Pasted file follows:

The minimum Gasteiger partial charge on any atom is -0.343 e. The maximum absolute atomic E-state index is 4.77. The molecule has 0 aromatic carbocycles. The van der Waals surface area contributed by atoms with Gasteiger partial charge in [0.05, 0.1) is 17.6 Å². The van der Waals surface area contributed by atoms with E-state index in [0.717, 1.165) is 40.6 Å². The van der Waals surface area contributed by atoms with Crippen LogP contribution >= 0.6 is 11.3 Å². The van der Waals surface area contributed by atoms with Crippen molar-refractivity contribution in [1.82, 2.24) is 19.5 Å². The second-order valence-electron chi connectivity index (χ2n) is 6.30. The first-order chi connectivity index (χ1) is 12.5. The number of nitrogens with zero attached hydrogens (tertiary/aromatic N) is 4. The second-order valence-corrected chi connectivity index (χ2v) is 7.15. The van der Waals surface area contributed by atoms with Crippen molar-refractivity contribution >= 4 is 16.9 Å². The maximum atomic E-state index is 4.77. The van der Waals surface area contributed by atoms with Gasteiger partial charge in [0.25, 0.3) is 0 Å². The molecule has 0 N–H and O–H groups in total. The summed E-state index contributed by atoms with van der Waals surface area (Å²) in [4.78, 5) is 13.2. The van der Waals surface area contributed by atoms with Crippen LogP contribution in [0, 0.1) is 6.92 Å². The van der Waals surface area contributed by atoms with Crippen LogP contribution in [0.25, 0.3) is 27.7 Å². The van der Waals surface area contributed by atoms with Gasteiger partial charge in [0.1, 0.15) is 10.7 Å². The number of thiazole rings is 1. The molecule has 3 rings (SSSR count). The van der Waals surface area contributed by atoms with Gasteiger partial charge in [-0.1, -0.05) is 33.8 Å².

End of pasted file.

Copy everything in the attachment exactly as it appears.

The minimum Gasteiger partial charge on any atom is -0.343 e. The maximum absolute atomic E-state index is 4.77. The molecule has 0 aromatic carbocycles. The van der Waals surface area contributed by atoms with Gasteiger partial charge in [0.05, 0.1) is 17.6 Å². The van der Waals surface area contributed by atoms with E-state index in [0.717, 1.165) is 40.6 Å². The van der Waals surface area contributed by atoms with Crippen LogP contribution >= 0.6 is 11.3 Å². The van der Waals surface area contributed by atoms with Crippen molar-refractivity contribution in [1.82, 2.24) is 19.5 Å². The second-order valence-electron chi connectivity index (χ2n) is 6.30. The first-order chi connectivity index (χ1) is 12.5. The number of nitrogens with zero attached hydrogens (tertiary/aromatic N) is 4. The second-order valence-corrected chi connectivity index (χ2v) is 7.15. The van der Waals surface area contributed by atoms with Crippen molar-refractivity contribution >= 4 is 16.9 Å². The maximum atomic E-state index is 4.77. The van der Waals surface area contributed by atoms with Gasteiger partial charge in [0.25, 0.3) is 0 Å². The molecule has 0 N–H and O–H groups in total. The summed E-state index contributed by atoms with van der Waals surface area (Å²) in [4.78, 5) is 13.2. The van der Waals surface area contributed by atoms with Crippen LogP contribution in [0, 0.1) is 6.92 Å². The van der Waals surface area contributed by atoms with Crippen LogP contribution in [0.25, 0.3) is 27.7 Å². The van der Waals surface area contributed by atoms with Gasteiger partial charge in [0.1, 0.15) is 10.7 Å². The number of thiazole rings is 1. The molecule has 3 rings (SSSR count). The van der Waals surface area contributed by atoms with Gasteiger partial charge in [-0.1, -0.05) is 33.8 Å².